Saiyed A, Meena R, Verma I, Vyas C K. Anesthetic management of descending thoracic aortobifemoral bypass for aortoiliac occlusive disease: Our experience. Saudi J Anaesth [serial online] 2014 [cited 2019 Dec 7];8:97-103. Available from: http://www.saudija.org/text.asp?2014/8/1/97/125958


  Introduction Top


Atherosclerotic disease is generally diffuse involving single or multiple regions of blood vessel. Atherosclerosis of peripheral arterial system contributes to significant morbidity and mortality. The standard method of aortoiliac revascularization for occlusive disease is through a transabdominal approach. When this option is considered hazardous or not feasible, the usual alternative is axillobifemoral bypass. Axillobifemoral bypass is suitable for certain patients with high medical risk. However, a more durable, long-term alternative is desirable for those with a longer life expectancy. [1]

Descending thoracic aorta to femoral artery bypass has major advantages over axillofemoral bypass because it provides better inflow, requires a shorter graft length, offers better protection of the graft from infection and mechanical trauma, and carries a superior patency rate. [2]

The purpose of the study was to discuss anesthetic management and problems of aortic cross clamping which is the major anesthetic challenge. The anesthetist should be aware of the problems of proximal aortic clamping, renal preservation during clamping and declamping of the aorta posed by this surgical approach, and the potential need for massive blood transfusion with its associate problems.

The anesthetic management and the problem faced by anesthetist during these surgeries are discussed with particular emphasis on the consequences and management of aortic cross clamping.


  Method Top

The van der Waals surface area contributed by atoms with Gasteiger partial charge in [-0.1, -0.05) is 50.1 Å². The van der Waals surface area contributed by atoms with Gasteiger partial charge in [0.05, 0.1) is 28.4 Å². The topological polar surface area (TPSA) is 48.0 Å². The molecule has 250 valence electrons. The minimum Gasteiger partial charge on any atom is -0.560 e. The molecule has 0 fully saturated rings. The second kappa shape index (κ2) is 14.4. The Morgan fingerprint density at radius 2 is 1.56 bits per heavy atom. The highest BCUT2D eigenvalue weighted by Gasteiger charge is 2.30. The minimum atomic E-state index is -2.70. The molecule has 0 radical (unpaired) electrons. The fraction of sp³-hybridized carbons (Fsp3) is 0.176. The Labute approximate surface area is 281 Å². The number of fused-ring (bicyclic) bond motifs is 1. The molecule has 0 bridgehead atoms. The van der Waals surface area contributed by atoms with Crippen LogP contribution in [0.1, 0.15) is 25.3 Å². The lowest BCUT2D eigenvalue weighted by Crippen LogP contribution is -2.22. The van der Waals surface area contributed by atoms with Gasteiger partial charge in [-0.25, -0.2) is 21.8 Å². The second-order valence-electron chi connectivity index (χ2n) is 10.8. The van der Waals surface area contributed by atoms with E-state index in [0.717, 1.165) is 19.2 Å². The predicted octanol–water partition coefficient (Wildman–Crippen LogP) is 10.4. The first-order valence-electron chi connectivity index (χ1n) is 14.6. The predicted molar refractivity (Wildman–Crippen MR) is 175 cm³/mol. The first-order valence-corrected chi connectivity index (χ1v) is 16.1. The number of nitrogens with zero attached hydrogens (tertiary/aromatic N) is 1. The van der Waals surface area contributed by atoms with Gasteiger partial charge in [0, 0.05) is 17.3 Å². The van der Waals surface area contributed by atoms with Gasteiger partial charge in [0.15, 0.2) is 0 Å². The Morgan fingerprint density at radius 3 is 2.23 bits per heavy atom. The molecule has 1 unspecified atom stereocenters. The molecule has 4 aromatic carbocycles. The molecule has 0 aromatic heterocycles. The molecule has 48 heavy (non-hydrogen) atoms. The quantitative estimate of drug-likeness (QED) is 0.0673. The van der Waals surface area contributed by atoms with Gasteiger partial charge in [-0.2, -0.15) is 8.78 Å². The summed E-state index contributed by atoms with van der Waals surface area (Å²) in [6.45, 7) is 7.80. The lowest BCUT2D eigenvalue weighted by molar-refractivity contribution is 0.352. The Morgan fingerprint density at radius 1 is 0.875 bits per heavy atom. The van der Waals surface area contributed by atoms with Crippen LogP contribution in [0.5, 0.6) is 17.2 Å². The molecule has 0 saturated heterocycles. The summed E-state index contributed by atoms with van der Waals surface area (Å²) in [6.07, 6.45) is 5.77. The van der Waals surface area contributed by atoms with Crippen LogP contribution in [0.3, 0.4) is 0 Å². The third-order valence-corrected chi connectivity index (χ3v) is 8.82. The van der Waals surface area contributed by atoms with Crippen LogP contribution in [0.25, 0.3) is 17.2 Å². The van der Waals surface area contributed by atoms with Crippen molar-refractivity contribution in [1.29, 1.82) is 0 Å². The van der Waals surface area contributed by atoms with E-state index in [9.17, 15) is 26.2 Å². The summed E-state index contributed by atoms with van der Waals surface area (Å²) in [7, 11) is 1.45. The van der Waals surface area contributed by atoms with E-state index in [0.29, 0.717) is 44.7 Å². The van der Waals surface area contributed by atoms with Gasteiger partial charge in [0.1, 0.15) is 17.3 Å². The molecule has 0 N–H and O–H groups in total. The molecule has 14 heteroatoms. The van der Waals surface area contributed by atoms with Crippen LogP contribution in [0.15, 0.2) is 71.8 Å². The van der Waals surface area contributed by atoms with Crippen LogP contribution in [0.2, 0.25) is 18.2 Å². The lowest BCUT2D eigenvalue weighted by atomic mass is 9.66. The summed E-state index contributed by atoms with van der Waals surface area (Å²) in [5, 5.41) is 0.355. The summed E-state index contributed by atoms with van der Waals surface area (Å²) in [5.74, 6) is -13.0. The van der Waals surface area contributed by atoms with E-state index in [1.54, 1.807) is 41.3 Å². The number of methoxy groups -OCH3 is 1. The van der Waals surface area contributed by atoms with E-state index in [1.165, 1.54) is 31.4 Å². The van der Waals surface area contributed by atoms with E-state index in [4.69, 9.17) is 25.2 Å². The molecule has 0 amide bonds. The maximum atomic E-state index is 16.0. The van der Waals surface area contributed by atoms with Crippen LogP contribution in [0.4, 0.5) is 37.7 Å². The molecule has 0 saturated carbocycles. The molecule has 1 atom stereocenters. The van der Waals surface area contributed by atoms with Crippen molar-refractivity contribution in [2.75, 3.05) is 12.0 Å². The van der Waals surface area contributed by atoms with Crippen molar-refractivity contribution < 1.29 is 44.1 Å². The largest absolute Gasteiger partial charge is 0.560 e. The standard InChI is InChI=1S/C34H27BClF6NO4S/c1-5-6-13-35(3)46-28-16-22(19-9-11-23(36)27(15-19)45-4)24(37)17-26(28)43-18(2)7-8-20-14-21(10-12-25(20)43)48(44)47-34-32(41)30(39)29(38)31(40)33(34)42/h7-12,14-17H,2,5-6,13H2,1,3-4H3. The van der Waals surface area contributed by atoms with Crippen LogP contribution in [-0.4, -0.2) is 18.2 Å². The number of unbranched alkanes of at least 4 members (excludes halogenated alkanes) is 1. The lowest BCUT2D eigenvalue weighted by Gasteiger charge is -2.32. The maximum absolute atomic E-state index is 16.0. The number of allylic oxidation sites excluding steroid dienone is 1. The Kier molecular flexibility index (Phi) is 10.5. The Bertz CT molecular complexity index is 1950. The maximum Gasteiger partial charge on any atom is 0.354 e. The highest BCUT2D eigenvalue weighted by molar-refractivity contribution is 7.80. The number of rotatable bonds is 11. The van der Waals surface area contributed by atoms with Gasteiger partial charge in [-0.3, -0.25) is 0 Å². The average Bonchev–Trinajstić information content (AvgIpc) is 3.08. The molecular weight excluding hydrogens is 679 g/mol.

Eleven patients were treated with descending thoracic aortobifemoral bypass for aortoiliac occlusive disease between August, 2010 and April, 2012. Demographic data, comorbid factors, and preoperative finding were noted [Table 1].
Table 1: Demographic data and preoperative findings

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Age of the patients ranged from 48 to 77 years (mean, 59 years). All patients were male. Weight of the patients ranged from 40 to 70 kg (mean, 55 kg).

All patients had disabling intermittent claudication or rest pain. Five patients had ischemic ulcers; four had gangrenous toes or distal foot.

Angiography revealed stenosis of infrarenal aorta, juxtarenal aortic occlusion, and stenosis of common and external iliac artery in all cases [Figure 1]. Abdominal aortobifemoral was considered to be hazardous as there was no suitable site for aortic cross clamping.
Figure 1: Preoperative angiography

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Pulmonary function tests showed mild chronic obstructive pulmonary disease in four, moderate obstructive changes in two, normal in four, and severe restrictive changes in one patient. Other comorbidities were coronary artery disease in two patients, hypertension in seven, renal impairment in two patients, and diabetes in one patient.